Walk 3 St James

The third in this series of London walks using a 1980s AA guide book takes us to St James. So Trafalgar Square, Pall Mall and all that stuff. Its rather good.

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Above: Walk 3 St James, Done February 11 2018

The walk commences in Trafalgar Square, outside the National Gallery.

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Above: Statue of George Washington outside the National Gallery. 

Then around the block past the National Portrait Gallery to Leicester Square. The Guide book says a ‘Statue of of Shakespeare in the centre.’ Also ‘Cinemas abound in this area.’ Probably fewer cinema’s 30 years on, but this is still the place to get cheap tickets to shows.

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Above: Shakespeare, allegedly didn’t write all of his plays.

Following this the tour took me past New Zealand House in Haymarket and down Pall Mall. Eventually I ended up at the Duke of York’s Column – the geeza marched his 10,000 men up the hill and down again. The guide informs me that these same men had to pay for his memorial.

Above: Top left  – NZ House, Top right and bottom – The Duke of York Column.

The tour then took me past Carlton House Terrace, a collection of nice 17th century houses.

Above: Carlton House Terrace and surrounds.

The tour then took me to Jermyn Street. I had recently purchased some shirts in Canery Wharf which said were from Jermyn Street. I was pleased to wander around and window browse the area. Some great old shops and interesting old church in the Street.

Above: Jermyn Street.

Above: Piccadilly Arcade off Jermyn Street.

Next I headed down St James Street. According to the 1980s guide book “many of the best known gentlemen’s clubs in London are situated in this genteel street.” I did not enter any ‘gentlemen’s clubs’, especially after recent controversies. In stead I continued down to the Stable Yard.

Above: Left – St James Street, Centre Left – Berry Bros and Rudd, wine merchants, Centre right – St James Palace, Right – Cleveland Row.

After this my 1980s guide wanted to take me to the Stable Yard, the system of interlocking courts between St James Palace, Lancaster House and at the time of publication the Queen Mothers residence Clarence House. On attempting to take this route I was greeted by a polite but serious looking police officer holding a semi-automatic weapon. I showed him my guide book and he did a wee smile and said “yes you used to be able to walk through here, but not anymore.” Given this I elected to deviate from the guide books recommended tour and took another entrance to St James Park.

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Above: To the right of the stop sign was the police officer.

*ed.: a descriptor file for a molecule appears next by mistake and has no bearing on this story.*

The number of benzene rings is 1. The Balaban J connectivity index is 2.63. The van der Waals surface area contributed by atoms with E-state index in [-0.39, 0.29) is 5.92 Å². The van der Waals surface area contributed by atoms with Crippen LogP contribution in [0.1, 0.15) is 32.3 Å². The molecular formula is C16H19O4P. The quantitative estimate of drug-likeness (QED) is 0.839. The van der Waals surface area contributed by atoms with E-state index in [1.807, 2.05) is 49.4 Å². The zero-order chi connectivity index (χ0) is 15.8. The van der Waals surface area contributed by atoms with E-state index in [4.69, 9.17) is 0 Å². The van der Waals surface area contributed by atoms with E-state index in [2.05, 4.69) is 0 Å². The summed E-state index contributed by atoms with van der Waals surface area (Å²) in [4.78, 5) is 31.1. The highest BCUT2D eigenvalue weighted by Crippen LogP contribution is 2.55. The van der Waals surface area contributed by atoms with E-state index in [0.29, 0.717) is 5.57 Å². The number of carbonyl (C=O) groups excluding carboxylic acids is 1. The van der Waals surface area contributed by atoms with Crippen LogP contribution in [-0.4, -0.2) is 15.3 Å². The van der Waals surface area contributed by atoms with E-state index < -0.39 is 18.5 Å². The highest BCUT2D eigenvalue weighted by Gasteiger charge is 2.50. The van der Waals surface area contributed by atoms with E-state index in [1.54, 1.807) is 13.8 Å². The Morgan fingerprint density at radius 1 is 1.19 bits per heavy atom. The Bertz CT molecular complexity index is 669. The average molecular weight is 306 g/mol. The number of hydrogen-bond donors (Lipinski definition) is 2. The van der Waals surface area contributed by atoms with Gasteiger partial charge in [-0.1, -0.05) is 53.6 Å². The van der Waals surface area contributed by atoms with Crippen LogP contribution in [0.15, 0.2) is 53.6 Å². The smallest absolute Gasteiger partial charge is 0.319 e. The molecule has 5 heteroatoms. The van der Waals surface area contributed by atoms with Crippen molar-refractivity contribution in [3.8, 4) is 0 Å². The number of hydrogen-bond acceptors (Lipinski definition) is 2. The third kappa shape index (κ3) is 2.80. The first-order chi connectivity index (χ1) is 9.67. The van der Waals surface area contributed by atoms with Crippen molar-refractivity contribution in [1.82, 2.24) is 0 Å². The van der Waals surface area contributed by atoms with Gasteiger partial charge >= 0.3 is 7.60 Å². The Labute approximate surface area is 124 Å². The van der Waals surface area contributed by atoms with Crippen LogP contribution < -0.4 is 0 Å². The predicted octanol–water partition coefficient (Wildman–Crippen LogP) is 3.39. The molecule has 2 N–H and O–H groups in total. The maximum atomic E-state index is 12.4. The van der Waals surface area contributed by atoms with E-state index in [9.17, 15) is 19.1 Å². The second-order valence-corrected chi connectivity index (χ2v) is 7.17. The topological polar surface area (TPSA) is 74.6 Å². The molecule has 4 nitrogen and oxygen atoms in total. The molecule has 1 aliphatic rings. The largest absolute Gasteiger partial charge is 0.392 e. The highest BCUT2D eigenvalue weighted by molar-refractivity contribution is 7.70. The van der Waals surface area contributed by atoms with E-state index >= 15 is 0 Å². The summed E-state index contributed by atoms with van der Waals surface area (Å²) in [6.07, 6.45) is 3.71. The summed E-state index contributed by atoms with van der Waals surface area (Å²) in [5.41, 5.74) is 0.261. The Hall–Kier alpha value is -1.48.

Above: St James Park

Following a nice walk through St James Park, I proceeded onto the Banqueting Hall which is part of the old Palace of Whitehall.

Above: Top Left – Whitehall, with a London Eye peeping out the top (not there in 1987), Top right and bottom left – A man on a horse, Right centre and bottom: The Banqueting Hall.

Finally the Walk 3 Tour concluded back at Trafalgar Square.

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Above: The Admiralty Arch separating Trafalgar Square from The Mall.  

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Hope – A powerful but dangerous tool.

Hope is one of the most galvanising and powerful emotions. It is the thing that has driven some of our greatest achievements as a species. It has kept people alive in times of despair and sorrow. It has driven movements for social change, such as the abolition of slavery or civil rights movement. Hope is essential. Without it humanity cannot move forward.

But when hope is lost, it can be utterly devastating. Worse it can result in other powerful emotions, ones that drive people not to do good, but ill.

Its now a decade since the rise of Barack Obama in the 2008 US Presidential Primary. After 8 years of the Bush administration, American liberals and much of the world were very cynical about the US politics. At the start of the presidential primary, the likely Democrat nominee was Hilary Clinton, who like her husband Bill was seen as Republic Lite. Chicago Lawyer and Senator Barack Obama surprised many in the political class through his upset victory in the primary.

Obama offered hope. He ran on a platform of improving health care, closing Guantanamo Bay, improving labour (labor in the US) rights and being a genuinely reformist president. The first since the Reagan years. In short, Obama offered hope to the poorest, disenfranchised and alienated sectors of American society who’d been ignored for decades.

When elected president later that year, the Democratic Party also held majorities in both houses. He was the first Democrat President to achieve this in over half a century. This wasn’t to last long.

Weeks into his presidency the financial crises was really starting to bite. Banks, having been bailed out by the US government, proceeded to pay their executives bonuses and foreclose on working people who couldn’t pay their mortgages. Meanwhile Obama’s economic team was packed with Wall Street insiders.

His big achievement in his first term, and in fact his presidency was healthcare. He did more than any other president to pursue this cause. However the Republicans fought him every step of the way. The end product was very much a compromised Obama Care package, which low to middle income Americans had to pay the cost of.